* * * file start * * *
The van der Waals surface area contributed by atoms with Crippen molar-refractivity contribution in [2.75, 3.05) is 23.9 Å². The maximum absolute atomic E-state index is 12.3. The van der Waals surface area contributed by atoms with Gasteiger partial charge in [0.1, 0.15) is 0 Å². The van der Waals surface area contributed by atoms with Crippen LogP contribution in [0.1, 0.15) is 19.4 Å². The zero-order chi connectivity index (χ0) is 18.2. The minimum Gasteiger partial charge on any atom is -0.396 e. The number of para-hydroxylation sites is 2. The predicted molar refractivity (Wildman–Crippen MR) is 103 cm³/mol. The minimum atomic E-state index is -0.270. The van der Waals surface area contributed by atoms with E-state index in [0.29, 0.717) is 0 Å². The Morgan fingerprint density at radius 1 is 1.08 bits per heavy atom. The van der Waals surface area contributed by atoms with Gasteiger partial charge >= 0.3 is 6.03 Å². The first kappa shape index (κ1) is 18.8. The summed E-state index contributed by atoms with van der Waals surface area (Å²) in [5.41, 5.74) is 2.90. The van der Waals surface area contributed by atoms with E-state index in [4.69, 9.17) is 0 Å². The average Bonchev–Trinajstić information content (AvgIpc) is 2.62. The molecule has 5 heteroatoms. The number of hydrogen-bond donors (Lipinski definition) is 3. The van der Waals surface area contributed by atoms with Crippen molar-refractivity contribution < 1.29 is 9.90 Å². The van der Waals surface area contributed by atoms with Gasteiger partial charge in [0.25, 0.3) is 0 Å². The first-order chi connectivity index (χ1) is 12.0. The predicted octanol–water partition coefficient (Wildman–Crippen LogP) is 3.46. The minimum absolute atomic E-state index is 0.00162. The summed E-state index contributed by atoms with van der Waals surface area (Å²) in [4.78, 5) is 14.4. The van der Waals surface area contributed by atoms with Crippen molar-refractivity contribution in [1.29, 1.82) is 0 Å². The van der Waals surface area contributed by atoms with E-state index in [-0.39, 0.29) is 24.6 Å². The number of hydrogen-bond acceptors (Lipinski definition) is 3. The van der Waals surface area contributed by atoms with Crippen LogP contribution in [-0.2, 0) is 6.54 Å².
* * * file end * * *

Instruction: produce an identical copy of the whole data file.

The van der Waals surface area contributed by atoms with Crippen molar-refractivity contribution in [2.75, 3.05) is 23.9 Å². The maximum absolute atomic E-state index is 12.3. The van der Waals surface area contributed by atoms with Gasteiger partial charge in [0.1, 0.15) is 0 Å². The van der Waals surface area contributed by atoms with Crippen LogP contribution in [0.1, 0.15) is 19.4 Å². The zero-order chi connectivity index (χ0) is 18.2. The minimum Gasteiger partial charge on any atom is -0.396 e. The number of para-hydroxylation sites is 2. The predicted molar refractivity (Wildman–Crippen MR) is 103 cm³/mol. The minimum atomic E-state index is -0.270. The van der Waals surface area contributed by atoms with E-state index in [0.29, 0.717) is 0 Å². The Morgan fingerprint density at radius 1 is 1.08 bits per heavy atom. The van der Waals surface area contributed by atoms with Gasteiger partial charge >= 0.3 is 6.03 Å². The first kappa shape index (κ1) is 18.8. The summed E-state index contributed by atoms with van der Waals surface area (Å²) in [5.41, 5.74) is 2.90. The van der Waals surface area contributed by atoms with E-state index in [4.69, 9.17) is 0 Å². The average Bonchev–Trinajstić information content (AvgIpc) is 2.62. The molecule has 5 heteroatoms. The number of hydrogen-bond donors (Lipinski definition) is 3. The van der Waals surface area contributed by atoms with Crippen molar-refractivity contribution < 1.29 is 9.90 Å². The van der Waals surface area contributed by atoms with Gasteiger partial charge in [0.25, 0.3) is 0 Å². The first-order chi connectivity index (χ1) is 12.0. The predicted octanol–water partition coefficient (Wildman–Crippen LogP) is 3.46. The minimum absolute atomic E-state index is 0.00162. The summed E-state index contributed by atoms with van der Waals surface area (Å²) in [4.78, 5) is 14.4. The van der Waals surface area contributed by atoms with Crippen molar-refractivity contribution in [1.29, 1.82) is 0 Å². The van der Waals surface area contributed by atoms with E-state index in [-0.39, 0.29) is 24.6 Å². The number of hydrogen-bond acceptors (Lipinski definition) is 3. The van der Waals surface area contributed by atoms with Crippen LogP contribution in [-0.2, 0) is 6.54 Å².